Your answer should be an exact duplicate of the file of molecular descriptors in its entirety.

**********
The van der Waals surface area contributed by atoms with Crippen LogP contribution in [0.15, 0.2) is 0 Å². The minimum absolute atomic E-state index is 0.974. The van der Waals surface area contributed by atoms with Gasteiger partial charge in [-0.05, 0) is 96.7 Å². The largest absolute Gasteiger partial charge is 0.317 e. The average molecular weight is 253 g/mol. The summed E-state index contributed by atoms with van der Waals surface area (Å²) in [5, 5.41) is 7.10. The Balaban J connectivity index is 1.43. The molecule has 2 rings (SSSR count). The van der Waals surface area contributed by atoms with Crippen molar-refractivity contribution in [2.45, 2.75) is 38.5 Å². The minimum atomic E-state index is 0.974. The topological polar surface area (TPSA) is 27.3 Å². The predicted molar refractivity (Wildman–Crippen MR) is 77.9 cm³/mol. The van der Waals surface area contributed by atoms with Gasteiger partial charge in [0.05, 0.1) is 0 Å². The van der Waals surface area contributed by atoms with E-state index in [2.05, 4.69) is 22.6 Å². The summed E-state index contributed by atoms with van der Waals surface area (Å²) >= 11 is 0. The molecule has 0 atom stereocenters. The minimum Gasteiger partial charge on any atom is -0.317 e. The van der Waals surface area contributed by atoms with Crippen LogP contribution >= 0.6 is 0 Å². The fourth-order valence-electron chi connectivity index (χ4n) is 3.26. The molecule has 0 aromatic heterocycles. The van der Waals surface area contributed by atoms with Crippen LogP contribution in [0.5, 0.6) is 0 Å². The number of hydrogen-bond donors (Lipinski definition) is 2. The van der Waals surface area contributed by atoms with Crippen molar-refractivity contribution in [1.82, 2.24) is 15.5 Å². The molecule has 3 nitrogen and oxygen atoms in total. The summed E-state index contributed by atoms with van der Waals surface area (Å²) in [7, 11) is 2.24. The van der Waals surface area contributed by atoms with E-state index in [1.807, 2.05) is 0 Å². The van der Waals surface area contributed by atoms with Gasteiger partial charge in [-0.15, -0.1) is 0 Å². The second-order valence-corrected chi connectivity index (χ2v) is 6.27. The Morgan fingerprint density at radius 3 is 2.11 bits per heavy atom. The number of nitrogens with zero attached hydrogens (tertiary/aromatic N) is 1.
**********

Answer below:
The van der Waals surface area contributed by atoms with Crippen LogP contribution in [0.15, 0.2) is 0 Å². The minimum absolute atomic E-state index is 0.974. The van der Waals surface area contributed by atoms with Gasteiger partial charge in [-0.05, 0) is 96.7 Å². The largest absolute Gasteiger partial charge is 0.317 e. The average molecular weight is 253 g/mol. The summed E-state index contributed by atoms with van der Waals surface area (Å²) in [5, 5.41) is 7.10. The Balaban J connectivity index is 1.43. The molecule has 2 rings (SSSR count). The van der Waals surface area contributed by atoms with Crippen molar-refractivity contribution in [2.45, 2.75) is 38.5 Å². The minimum atomic E-state index is 0.974. The topological polar surface area (TPSA) is 27.3 Å². The predicted molar refractivity (Wildman–Crippen MR) is 77.9 cm³/mol. The van der Waals surface area contributed by atoms with Gasteiger partial charge in [0.05, 0.1) is 0 Å². The van der Waals surface area contributed by atoms with E-state index in [2.05, 4.69) is 22.6 Å². The summed E-state index contributed by atoms with van der Waals surface area (Å²) >= 11 is 0. The molecule has 0 atom stereocenters. The minimum Gasteiger partial charge on any atom is -0.317 e. The van der Waals surface area contributed by atoms with Crippen LogP contribution >= 0.6 is 0 Å². The fourth-order valence-electron chi connectivity index (χ4n) is 3.26. The molecule has 0 aromatic heterocycles. The van der Waals surface area contributed by atoms with Crippen LogP contribution in [0.5, 0.6) is 0 Å². The number of hydrogen-bond donors (Lipinski definition) is 2. The van der Waals surface area contributed by atoms with Crippen molar-refractivity contribution in [1.82, 2.24) is 15.5 Å². The molecule has 3 nitrogen and oxygen atoms in total. The summed E-state index contributed by atoms with van der Waals surface area (Å²) in [7, 11) is 2.24. The van der Waals surface area contributed by atoms with E-state index in [1.807, 2.05) is 0 Å². The van der Waals surface area contributed by atoms with Gasteiger partial charge in [-0.15, -0.1) is 0 Å². The second-order valence-corrected chi connectivity index (χ2v) is 6.27. The Morgan fingerprint density at radius 3 is 2.11 bits per heavy atom. The number of nitrogens with zero attached hydrogens (tertiary/aromatic N) is 1.